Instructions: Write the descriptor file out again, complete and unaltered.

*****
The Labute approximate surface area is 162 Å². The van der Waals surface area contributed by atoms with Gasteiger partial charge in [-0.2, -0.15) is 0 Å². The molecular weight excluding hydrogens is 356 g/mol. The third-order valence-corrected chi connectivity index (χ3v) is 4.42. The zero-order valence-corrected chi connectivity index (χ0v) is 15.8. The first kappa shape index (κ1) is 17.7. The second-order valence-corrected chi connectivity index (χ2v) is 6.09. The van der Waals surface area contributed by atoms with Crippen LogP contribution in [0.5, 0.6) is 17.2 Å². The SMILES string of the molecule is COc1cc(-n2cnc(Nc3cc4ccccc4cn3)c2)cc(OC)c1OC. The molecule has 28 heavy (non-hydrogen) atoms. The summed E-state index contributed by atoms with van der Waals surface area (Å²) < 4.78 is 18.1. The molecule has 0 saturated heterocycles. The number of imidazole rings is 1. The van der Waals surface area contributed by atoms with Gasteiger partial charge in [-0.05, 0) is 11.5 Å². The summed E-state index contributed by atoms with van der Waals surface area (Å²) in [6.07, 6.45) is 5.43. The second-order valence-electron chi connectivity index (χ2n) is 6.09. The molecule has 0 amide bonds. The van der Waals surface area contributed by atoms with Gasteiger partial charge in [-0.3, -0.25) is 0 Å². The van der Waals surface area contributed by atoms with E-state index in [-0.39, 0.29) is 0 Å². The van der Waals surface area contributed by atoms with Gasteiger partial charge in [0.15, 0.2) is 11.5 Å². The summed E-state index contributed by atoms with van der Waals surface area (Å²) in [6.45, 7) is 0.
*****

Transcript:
The Labute approximate surface area is 162 Å². The van der Waals surface area contributed by atoms with Gasteiger partial charge in [-0.2, -0.15) is 0 Å². The molecular weight excluding hydrogens is 356 g/mol. The third-order valence-corrected chi connectivity index (χ3v) is 4.42. The zero-order valence-corrected chi connectivity index (χ0v) is 15.8. The first kappa shape index (κ1) is 17.7. The second-order valence-corrected chi connectivity index (χ2v) is 6.09. The van der Waals surface area contributed by atoms with Crippen LogP contribution in [0.5, 0.6) is 17.2 Å². The SMILES string of the molecule is COc1cc(-n2cnc(Nc3cc4ccccc4cn3)c2)cc(OC)c1OC. The molecule has 28 heavy (non-hydrogen) atoms. The summed E-state index contributed by atoms with van der Waals surface area (Å²) < 4.78 is 18.1. The molecule has 0 saturated heterocycles. The number of imidazole rings is 1. The van der Waals surface area contributed by atoms with Gasteiger partial charge in [-0.05, 0) is 11.5 Å². The summed E-state index contributed by atoms with van der Waals surface area (Å²) in [6.07, 6.45) is 5.43. The second-order valence-electron chi connectivity index (χ2n) is 6.09. The molecule has 0 amide bonds. The van der Waals surface area contributed by atoms with Gasteiger partial charge in [-0.3, -0.25) is 0 Å². The van der Waals surface area contributed by atoms with E-state index in [-0.39, 0.29) is 0 Å². The van der Waals surface area contributed by atoms with Gasteiger partial charge in [0.15, 0.2) is 11.5 Å². The summed E-state index contributed by atoms with van der Waals surface area (Å²) in [6.45, 7) is 0.